J. Secker and others
Mental Health Today, July/Aug. 2007, p. 34-36
In 2005 the Department of Culture Media and Sport and the Department of Health jointly commissioned research into the mental health benefits of participation in arts work. This article reports findings from two key strands of the research: an outcomes study providing quantitative evidence of the benefits of arts participation for people with mental health needs, and a series of qualitative case studies of six arts and mental health projects that explored how people benefited from arts participation.
Journal of Integrated Care, vol.15, June 2007, p. 7-16
The Building Bridges project in Liverpool set out to address issues of accessibility and appropriateness in mental health services for Black and Minority Ethnic children and their families. The project offered help to both children and adults. It took account of social and economic disadvantage as sources of psychological distress and offered advocacy services to improve users' access to a range of resources. It prioritised community participation in the development of more accessible services.
B. Hatfield, I. Sharma and T. Ryan
Journal of Integrated Care, vol.15, June 2007, p. 17-28
This study examines the refocusing of community mental health teams following the implementation of the mental health services national service framework in Knowsley. It provides information about changes in the service user group and in the nature of work undertaken by the three community mental health teams following their reorganisation.
D. Rushforth and others
Journal of Mental Health Workforce Development, vol. 2, June 2007, p. 42-49
The incidence of common mental health problems has grown significantly in the past decade and is putting pressure on frontline primary care staff, who are ill-equipped to cope due to inadequate training. The government has responded through investment in additional workforce capacity in the shape of graduate primary care mental health workers. Commissioning of this graduate workforce commenced in 2002 in response to the publication of target numbers. This paper examines the scale of common mental health problems, the policy response, and the commissioning process.
B. Candy and others
Journal of Public Mental Health, vol. 6, June 2007, p. 28-39
The most disadvantaged socially and economically are most at risk of a range of poorer health outcomes, including common mental disorder. The need to evaluate policies likely to have a direct or indirect impact on health is well recognised in Britain. This article reports findings from a literature review which explored evidence on the health impacts of UK policy interventions aimed at tackling the determinants of common mental disorder: socio-economic deprivation, unemployment, psychosocial work characteristics, and poor social relationships. The authors identified some positive impacts on common mental disorder of urban regeneration schemes, but evidence was sparse on interventions relating to the other determinants.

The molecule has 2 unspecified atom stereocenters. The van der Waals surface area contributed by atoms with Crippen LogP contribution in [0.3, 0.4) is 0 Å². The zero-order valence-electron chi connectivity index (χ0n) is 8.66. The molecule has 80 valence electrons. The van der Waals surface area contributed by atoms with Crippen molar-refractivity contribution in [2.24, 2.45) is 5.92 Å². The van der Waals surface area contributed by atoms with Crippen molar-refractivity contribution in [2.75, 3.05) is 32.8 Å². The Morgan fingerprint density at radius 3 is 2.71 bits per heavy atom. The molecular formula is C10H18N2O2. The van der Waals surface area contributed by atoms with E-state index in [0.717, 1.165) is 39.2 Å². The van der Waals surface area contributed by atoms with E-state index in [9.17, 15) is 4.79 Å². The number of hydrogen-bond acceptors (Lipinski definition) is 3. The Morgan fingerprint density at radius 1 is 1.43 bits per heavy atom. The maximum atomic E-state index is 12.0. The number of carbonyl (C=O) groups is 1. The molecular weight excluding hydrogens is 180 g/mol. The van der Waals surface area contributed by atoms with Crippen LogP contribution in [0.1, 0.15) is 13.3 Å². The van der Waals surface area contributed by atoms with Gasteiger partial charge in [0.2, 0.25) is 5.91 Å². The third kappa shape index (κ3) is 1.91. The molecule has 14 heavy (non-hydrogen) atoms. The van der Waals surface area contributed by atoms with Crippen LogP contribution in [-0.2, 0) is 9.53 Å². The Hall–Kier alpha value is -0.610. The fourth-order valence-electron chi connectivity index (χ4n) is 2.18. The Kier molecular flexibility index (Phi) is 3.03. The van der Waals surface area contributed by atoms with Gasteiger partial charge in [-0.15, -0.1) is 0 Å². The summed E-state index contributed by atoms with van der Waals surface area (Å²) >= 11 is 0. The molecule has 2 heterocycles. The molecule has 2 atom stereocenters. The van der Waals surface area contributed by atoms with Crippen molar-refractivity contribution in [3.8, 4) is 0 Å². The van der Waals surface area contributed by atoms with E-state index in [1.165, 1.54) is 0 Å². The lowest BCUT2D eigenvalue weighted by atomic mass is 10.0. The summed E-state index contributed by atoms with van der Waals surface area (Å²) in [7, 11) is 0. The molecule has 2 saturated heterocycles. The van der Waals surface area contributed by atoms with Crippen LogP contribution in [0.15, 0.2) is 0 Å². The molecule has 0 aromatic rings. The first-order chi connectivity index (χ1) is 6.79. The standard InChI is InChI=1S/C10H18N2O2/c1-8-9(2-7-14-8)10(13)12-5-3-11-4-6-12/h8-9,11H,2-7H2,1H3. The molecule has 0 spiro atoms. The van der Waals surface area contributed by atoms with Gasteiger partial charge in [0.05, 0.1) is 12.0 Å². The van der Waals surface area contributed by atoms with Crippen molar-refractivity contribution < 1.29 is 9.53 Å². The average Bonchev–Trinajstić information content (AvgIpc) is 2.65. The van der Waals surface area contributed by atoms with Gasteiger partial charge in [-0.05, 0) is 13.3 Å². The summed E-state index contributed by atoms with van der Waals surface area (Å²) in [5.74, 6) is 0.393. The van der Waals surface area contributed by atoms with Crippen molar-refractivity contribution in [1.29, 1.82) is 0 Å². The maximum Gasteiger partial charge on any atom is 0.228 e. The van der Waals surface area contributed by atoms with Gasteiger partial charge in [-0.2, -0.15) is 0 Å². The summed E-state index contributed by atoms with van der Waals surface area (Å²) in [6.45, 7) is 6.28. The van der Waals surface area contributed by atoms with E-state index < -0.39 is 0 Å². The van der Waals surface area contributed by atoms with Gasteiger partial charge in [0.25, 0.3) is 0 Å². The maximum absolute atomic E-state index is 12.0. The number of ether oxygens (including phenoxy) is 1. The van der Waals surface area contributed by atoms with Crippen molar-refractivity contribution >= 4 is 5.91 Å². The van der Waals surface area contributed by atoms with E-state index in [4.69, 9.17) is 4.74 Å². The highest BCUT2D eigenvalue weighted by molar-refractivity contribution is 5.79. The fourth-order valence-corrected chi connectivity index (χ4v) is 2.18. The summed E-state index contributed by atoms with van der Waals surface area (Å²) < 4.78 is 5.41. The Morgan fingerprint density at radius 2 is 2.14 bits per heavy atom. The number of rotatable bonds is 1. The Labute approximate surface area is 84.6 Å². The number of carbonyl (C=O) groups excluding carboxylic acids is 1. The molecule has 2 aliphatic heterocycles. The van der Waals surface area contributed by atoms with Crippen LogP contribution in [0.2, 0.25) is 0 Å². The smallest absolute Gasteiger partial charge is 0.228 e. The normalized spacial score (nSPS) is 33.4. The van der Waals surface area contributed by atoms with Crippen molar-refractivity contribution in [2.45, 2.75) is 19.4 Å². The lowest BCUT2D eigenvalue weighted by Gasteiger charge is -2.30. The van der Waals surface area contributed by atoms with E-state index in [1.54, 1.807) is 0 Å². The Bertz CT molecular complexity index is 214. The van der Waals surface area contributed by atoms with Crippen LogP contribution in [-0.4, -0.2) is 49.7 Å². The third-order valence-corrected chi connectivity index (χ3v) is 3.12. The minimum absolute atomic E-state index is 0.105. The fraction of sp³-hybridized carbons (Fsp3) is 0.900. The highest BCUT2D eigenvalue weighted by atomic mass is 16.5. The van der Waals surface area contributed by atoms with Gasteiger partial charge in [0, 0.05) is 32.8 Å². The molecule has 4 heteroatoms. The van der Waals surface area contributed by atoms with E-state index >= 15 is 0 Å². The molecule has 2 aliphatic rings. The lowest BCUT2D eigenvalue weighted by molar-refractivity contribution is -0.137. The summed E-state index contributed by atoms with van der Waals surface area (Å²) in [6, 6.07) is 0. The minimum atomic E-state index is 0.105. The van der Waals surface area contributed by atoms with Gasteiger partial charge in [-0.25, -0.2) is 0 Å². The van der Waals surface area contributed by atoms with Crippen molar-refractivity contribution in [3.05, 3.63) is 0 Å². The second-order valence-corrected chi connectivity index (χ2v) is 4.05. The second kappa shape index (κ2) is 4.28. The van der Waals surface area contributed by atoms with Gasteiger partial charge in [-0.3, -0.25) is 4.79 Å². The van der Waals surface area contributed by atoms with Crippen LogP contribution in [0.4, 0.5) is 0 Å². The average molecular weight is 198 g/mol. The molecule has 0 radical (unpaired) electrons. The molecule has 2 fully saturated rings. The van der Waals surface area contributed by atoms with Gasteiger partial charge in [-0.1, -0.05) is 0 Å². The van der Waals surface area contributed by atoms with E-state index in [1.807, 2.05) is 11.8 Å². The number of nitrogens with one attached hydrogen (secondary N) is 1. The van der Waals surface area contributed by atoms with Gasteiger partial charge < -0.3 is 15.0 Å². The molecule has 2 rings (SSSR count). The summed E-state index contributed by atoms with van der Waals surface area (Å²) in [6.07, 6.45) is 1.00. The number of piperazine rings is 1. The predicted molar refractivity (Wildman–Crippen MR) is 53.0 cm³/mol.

A. James and M. Janner
Mental Health Today, July/Aug. 2007, p. 18-20
There is evidence that conditions in more than half of psychiatric in-patient wards in England and Wales are untherapeutic and unpleasant. This article reports on two initiatives which aim to improve the situation. The Star Wards scheme is seeking to encourage staff to provide more interesting low-cost activities for patients to combat boredom. An alliance of mental health professionals is also seeking to turn the tide through the launch of a national ward accreditation scheme.
B. Tuohy and G. Cooper
Mental Health Today, July/Aug. 2007, p. 27-29
The prevalence of mental distress within the Deaf community is disproportionately high, but they face communication barriers in accessing mental health services. This article introduces the work of a multi-agency partnership in Leeds which is pioneering new approaches to meeting the needs of Deaf people through the establishment of a BSL (British Sign Language) counsellor post, launch of a website that explains mental health issues and services in BSL, and the appointment of a community development worker to help Deaf people define and assert their needs.
P. Bartlett and R. Sandland
Oxford: OUP, 2007